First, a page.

As a 2017 recipient of the Gordon E. Moore Medal and the 2017 ACS Heroes of Chemistry Award Melinda Keefe is a testament to Dow and how the company looks to develop young talent. With a B.S. in Chemistry from Penn State University and a Ph.D. in Inorganic Chemistry from Northwestern University, Keefe joined Dow in 2001 and is currently the Associate R&D Director in Formulation Sciences, Core R&D.
The Edison Awards recently spoke with Keefe about her interest in science, what misconceptions she feels people have about science and some of her career highlights. Here’s what she had to say:(edited for brevity and clarity)
When did your interest in science begin?
My interest in science really began to grow in High School. I enjoyed learning how things worked, how atoms and molecules assembled- forming the world around us. I also found that the sciences and especially chemistry came fairly easily to me- bolstered by a fantastic women chemistry teacher whom I admired and respected for her enthusiasm and pure enjoyment of the field. But, to be honest, my first passion was art and growing up I had visions of a life of creating, selling and teaching art. As I approached college I started to recognize the “gap” between my abilities and inspiration and the artists that I admired. I choose to attend Penn State because it offered strong programs in both art and science. During my second semester, I decided to major in Chemistry and used all of my electives for studio art. I quickly began a great research project under the direction of Dr. Michael Natan and his generous graduate students and haven’t looked back since.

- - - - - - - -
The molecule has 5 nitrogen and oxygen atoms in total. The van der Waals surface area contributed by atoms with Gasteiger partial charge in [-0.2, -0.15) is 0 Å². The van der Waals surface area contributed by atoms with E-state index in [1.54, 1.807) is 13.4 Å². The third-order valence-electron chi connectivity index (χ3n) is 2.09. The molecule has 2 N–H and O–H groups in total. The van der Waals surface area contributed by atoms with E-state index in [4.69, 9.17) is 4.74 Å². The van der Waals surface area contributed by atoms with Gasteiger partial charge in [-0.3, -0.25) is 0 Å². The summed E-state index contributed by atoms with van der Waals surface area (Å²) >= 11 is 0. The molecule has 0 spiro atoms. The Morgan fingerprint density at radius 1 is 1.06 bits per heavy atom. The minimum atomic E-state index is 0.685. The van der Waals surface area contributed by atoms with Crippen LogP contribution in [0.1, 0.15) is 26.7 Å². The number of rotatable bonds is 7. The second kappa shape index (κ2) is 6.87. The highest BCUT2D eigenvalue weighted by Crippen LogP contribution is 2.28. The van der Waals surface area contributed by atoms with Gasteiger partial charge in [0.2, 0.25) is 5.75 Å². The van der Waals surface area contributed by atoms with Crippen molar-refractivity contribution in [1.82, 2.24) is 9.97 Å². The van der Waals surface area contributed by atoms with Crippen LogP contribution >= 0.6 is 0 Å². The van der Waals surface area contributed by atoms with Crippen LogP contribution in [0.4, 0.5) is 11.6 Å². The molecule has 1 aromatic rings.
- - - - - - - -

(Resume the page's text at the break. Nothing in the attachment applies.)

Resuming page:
Do you think people have any misconceptions about what it’s like to be a scientist or about the field itself?
In general, I feel there are misconceptions about the chemical industry. Without an inside view like I have as a Dow employee, I think it would be difficult to really believe the rigor, due diligence and attention to safety that the chemical industry expends to make more sustainable and higher performing products. Dow has a strong, authentic, and very transparent commitment to the environment and communities for which they work. What also surprised me about industrial research today is the true collaborative nature required for success. Even after 15 years, I am amazed at the variety of skill sets and functions required to transform a concept on the white board to a commercially successful product. Young researchers need to know that being brilliant in the laboratory is not enough. The ability to make connections, communicate their ideas, share their knowledge and be a salesperson is just as important as being technical strong.
What is your greatest success thus far into your career?
At Dow I have had the opportunity to combine my two passions, art & science, through a skill based consulting program that leverages Dow’s technical horsepower and capabilities to difficult challenges in art conservation science. My greatest success has been connecting experts across disciplines and industries to make small but impactful contributions to art conservation science while providing fun external opportunities for Dow scientists.
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